According to the 2001 census, 7.4 per cent of the female population of India is “single”. There were 3,43,89,729 widows in India, and 23,42,930 divorced/separated women – a total of 3,67,32,659 single women. This figure is likely to increase with the inclusion of “customarily” separated women and women whose husbands are missing.’

A woman in Sonitpur (Assam) who was separated from her husband said that she starves for seven-eight days every month. She earns Rs 50 in a day and can only afford rice and salt. She can’t afford to eat meat or fish.

If she ever skips work, she has nothing to take home to feed her daughter. On days she works in someone else’s house, they give her the leftovers from their meals – she lies to them that she cannot eat it as it has too much chilli powder, just so she can save it and take it home to her daughter.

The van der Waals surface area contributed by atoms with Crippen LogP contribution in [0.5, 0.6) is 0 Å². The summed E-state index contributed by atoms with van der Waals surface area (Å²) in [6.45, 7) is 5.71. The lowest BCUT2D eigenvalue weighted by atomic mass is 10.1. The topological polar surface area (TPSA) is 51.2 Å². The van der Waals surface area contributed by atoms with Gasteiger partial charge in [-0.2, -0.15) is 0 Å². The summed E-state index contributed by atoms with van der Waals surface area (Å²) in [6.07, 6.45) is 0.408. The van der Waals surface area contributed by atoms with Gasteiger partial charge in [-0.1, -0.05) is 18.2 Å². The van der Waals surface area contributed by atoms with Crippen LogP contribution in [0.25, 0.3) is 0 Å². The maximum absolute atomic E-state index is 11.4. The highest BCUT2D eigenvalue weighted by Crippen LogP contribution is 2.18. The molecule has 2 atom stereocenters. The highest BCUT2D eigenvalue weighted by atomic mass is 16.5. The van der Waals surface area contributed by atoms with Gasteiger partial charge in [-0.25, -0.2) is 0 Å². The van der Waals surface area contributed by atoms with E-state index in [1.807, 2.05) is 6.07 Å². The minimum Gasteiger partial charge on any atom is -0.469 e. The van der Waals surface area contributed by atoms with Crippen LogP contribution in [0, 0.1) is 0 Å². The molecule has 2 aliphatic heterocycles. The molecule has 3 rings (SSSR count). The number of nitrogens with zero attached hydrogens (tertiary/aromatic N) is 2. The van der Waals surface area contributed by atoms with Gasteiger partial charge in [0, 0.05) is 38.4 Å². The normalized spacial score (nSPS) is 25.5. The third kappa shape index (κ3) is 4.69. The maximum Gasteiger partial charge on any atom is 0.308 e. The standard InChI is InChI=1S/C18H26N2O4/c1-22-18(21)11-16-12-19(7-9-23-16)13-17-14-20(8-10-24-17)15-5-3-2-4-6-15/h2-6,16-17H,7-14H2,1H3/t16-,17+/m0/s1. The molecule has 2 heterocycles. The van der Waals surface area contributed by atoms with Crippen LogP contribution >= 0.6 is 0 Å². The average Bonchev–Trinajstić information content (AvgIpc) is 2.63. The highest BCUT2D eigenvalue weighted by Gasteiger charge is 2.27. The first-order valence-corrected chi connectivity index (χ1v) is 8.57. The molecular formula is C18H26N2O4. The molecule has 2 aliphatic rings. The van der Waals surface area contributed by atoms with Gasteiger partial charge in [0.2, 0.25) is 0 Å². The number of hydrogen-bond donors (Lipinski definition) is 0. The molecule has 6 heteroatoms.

Women who are alone despite living spouses are even more discriminated against in a patriarchal society.

They are described as women “even more despised…in a twilight zone of neither being respectably married nor widowed – especially those who have themselves left their partners”.

Many married women are victims of abuse, or tolerating violence, physical and mental cruelty, unable or under-confident to rescue themselves from such a situation. The few women who are able to muster the courage to escape such dehumanising conditions rarely receive any support from the larger society or even their natal families.

“Parents are often unwilling to accept a married daughter who leaves her husband, and therefore, a woman is trapped having nowhere to go if she breaks ties with her husband’s home.” Some women, however, may altogether be deprived of choice if they are “abandoned” by their husbands.

Remarriage amongst such women is also rare as a consequence of the dictates of customary practices, which seek to control women’s sexuality while allowing men free access to remarry for the sake of their progeny and lineage. In some cases, women do not get remarried for fear of having to leave behind their children from the first marriage.